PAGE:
“Once the virus is in our cells, the entire process of infection and re-infection depends on the viral RNA,” Maquat says.

Read More: RNA Research by Lynne Maquat, Douglas Anderson & Dragony Fu May Help Develop COVID Treatments

Earth Day: Coronavirus clears the air in Rochester and beyond

Wednesday, April 22, 2020

Across the planet, COVID-19 is doing one thing to help people breathe easier: it’s curbing driving. People have been ordered to stay at home as much as possible and many of the places they’d drive to or take buses to have been temporarily shut down.

The dramatic decline in traffic has led to an equally dramatic decrease in nitrogen dioxide, a pollutant linked almost exclusively to fossil fuel combustion. Researchers have documented the likely link in China, Italy, and parts of the United States.

The trend is also playing out in greater Rochester, where state stay-at-home orders have thinned out traffic on area roads.

Lee Murray, an assistant professor of earth and environmental sciences at the University of Rochester, said the area’s nitrogen dioxide emissions in March were 40 percent lower than they were in March 2019, based on measurements taken by the European Space Agency’s TROPOMI satellite.

Nitrogen dioxide is “a really good local indicator of fossil fuel combustion and most of that is from gasoline burning,” Murray said. “The reason that we're seeing so much NO2 plummeting is because people are pretty much just not driving anywhere."

The satellite data aligns with nitrogen dioxide measurements from a pair of state Department of Environmental Conservation air quality monitoring stations in Rochester, one of which is located along the westbound side of Route I-490, just before the Culver Road on-ramp. Murray tracks those measurements and said the March average measurement of 6 parts per billion was roughly 30 percent lower than the March 2019 average measurement of 9 parts per billion.

Read More: Earth Day: Coronavirus clears the air in Rochester and beyond

LETTER: Coronavirus and vaping — pandemic meets epidemic

Wednesday, March 25, 2020

To the Editor:

The World Health Organization has declared COVID-19 to be a pandemic. The U.S. Surgeon General declared teen vaping a national epidemic. Research will show how much they are linked, but evidence already supports advice to quit vaping (and smoking) to help protect people from COVID-19.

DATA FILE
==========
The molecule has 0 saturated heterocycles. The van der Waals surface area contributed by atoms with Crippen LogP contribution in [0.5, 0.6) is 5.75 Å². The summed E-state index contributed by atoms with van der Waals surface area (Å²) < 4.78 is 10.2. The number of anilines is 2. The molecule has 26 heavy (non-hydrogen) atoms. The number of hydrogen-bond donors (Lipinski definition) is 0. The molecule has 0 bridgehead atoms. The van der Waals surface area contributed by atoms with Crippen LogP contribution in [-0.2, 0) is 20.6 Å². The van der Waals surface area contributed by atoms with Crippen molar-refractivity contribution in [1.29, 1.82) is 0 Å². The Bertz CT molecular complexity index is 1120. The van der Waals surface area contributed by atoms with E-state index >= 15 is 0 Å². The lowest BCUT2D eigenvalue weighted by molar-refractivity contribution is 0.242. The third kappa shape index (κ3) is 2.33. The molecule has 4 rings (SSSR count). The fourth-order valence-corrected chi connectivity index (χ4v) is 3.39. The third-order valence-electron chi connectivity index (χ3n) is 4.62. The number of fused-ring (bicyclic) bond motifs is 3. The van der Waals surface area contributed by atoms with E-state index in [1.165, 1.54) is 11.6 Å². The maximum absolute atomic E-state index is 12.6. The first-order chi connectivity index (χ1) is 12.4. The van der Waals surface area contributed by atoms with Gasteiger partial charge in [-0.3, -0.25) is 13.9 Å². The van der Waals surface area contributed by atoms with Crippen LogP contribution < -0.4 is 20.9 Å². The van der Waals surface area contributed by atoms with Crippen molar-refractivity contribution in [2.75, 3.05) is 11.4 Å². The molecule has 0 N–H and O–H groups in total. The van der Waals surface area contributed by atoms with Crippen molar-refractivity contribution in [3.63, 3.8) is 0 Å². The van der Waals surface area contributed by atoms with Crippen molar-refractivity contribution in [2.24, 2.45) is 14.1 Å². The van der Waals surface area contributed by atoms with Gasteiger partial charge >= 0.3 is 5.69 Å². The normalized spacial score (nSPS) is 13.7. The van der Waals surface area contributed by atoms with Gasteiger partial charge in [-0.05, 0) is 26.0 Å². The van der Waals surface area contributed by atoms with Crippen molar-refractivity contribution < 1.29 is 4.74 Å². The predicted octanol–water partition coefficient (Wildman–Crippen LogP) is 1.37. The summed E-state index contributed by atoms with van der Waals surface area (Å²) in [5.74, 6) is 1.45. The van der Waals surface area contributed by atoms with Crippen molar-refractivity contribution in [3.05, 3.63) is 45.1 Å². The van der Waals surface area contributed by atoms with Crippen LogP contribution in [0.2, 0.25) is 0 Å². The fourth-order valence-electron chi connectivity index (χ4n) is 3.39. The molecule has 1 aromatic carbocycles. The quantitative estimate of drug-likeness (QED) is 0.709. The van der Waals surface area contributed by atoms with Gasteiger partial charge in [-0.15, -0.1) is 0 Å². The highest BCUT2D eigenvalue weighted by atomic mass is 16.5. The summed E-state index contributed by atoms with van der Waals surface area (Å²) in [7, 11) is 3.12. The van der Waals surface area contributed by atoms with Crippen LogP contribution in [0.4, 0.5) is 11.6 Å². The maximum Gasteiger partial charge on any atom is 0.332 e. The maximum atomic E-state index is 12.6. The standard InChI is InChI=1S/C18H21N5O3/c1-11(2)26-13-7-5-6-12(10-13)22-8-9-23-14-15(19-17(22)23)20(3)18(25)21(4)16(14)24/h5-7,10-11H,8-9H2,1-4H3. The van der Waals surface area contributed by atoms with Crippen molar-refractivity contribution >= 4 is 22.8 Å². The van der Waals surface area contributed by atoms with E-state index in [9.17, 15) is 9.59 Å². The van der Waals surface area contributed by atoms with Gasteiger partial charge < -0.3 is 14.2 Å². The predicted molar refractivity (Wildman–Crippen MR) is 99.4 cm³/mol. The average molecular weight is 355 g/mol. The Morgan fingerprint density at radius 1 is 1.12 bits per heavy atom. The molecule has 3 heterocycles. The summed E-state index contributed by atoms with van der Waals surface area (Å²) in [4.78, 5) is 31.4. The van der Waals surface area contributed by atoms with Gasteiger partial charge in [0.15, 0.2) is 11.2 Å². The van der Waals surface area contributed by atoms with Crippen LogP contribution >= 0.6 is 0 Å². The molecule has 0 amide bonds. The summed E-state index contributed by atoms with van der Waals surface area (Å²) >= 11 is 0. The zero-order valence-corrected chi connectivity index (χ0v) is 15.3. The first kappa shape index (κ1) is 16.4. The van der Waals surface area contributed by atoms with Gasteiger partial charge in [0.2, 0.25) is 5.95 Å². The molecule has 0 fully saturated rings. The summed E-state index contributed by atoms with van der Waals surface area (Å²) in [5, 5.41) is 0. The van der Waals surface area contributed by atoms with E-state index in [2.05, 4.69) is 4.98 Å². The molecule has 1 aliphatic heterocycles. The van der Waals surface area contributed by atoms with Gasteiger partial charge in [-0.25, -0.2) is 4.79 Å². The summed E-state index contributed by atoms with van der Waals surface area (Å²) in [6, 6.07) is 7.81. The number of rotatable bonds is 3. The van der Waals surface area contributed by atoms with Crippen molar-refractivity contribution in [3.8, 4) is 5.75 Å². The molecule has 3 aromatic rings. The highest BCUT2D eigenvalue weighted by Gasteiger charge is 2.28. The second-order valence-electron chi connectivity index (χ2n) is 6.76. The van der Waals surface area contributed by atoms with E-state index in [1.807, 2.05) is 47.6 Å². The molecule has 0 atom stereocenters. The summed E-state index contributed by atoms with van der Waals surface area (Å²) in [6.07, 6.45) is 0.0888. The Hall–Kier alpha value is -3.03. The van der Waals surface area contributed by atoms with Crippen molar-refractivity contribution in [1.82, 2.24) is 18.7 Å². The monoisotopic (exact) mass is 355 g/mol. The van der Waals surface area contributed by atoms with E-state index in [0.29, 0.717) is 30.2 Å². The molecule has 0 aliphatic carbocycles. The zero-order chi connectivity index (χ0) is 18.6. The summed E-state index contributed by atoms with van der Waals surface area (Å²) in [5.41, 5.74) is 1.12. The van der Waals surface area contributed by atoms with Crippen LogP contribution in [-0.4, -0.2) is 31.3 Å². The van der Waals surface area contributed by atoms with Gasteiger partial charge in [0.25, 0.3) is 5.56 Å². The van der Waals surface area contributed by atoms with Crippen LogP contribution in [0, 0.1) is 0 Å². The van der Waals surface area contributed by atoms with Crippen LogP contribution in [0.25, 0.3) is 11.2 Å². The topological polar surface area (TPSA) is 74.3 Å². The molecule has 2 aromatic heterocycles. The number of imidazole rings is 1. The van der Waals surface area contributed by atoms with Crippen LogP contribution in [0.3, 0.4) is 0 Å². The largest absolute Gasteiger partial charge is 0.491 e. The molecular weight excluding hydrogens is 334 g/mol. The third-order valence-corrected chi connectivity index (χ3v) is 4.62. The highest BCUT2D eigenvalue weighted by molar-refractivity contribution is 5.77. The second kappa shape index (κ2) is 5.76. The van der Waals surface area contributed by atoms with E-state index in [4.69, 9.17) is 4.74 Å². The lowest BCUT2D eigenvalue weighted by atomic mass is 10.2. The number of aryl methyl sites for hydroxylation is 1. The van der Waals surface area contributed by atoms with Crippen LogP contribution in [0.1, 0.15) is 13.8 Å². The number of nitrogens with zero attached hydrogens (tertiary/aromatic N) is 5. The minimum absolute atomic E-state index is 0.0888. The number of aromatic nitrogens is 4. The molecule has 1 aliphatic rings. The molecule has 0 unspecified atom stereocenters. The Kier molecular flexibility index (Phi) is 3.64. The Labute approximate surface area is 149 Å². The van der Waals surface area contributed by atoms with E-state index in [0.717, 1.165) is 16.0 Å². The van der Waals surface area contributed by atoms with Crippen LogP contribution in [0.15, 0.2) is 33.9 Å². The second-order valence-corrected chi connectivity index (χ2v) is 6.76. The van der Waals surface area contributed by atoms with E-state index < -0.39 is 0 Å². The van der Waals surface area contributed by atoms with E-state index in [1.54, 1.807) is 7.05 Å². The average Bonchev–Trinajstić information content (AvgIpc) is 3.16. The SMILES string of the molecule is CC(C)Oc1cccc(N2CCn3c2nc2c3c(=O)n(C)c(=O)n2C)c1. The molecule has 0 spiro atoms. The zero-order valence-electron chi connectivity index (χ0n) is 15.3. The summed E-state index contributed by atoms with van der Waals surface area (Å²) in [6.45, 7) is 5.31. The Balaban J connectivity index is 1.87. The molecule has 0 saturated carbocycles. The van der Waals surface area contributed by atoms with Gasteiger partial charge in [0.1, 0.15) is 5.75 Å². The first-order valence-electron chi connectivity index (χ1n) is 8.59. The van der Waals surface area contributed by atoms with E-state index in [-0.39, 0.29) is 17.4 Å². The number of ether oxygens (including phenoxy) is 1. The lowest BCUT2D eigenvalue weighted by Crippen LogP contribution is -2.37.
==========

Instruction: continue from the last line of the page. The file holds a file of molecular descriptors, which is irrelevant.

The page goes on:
Both vaping and smoking damage the lungs, and the recent vaping-related outbreak of lung disorders shows how serious that damage can be. People with weaker lungs are less able to fend off the effects of coronavirus, and people who have lung disease are at higher risk of more serious coronavirus illness.

In all the messaging about hand-washing and social distancing to prevent coronavirus, we also need to emphasize the importance of quitting smoking and vaping.

To stop vaping or smoking, contact your doctor and the NYS Smokers' Quitline at 1 (866) 697-8487 and at nysmokefree.com.

SCOTT McINTOSH, PhD

Public Health Sciences, University of Rochester

Read More: LETTER: Coronavirus and vaping — pandemic meets epidemic

As Vaping-Related Illnesses Rise, Researchers Search for Answers

Wednesday, January 15, 2020

Electronic cigarettes have been around for over a decade, but that’s a relatively short time in the world of science and medicine. So very little is known about the long term health effects, like what the flavors and propellants may be doing to the respiratory system. 

But as research picks up on that, what’s even more pressing right now, is understanding the vaping products people are getting on the streets that is making them sick and even causing deaths. 

Pulmonary scientist Irfan Rahman has been studying the impact of electronic cigarettes on the lungs. We followed him to a vape shop in Rochester, NY. He often visits many of the stores surrounding his lab at the University of Rochester Medical Center.

Rahman’s team has found and published research that shows the combination of nicotine, flavors and propellants in e-juices changes cells in the lungs. “Anything [that] goes in the lung, it has to be pure. It has to be fresh,” said Rahman, “[the] lung is not meant for these chemicals.”

There is a growing body of research like this, showing that while vaping may be less harmful to the body than smoking, it’s not exactly safe because it may affect the lungs’ ability to protect against foreign agents.

Dr. Ronald Crystal, chairman of Genetics at Weill Cornell Medicine did a small study with non-smokers, who have never vaped, and gave them electronic cigarettes with a very small amount of nicotine.

“There were biologic changes. And what's clear is that if you vape, then you are going to change the biology of the cells lining your airways. Of course, the important question is, does that lead to this disease?” said Crystal. “Nicotine itself probably changes the biology of the airway cells. But probably more concerning are the contaminants and that is the flavoring that goes into [the vaping liquid], the propellants that go into it.”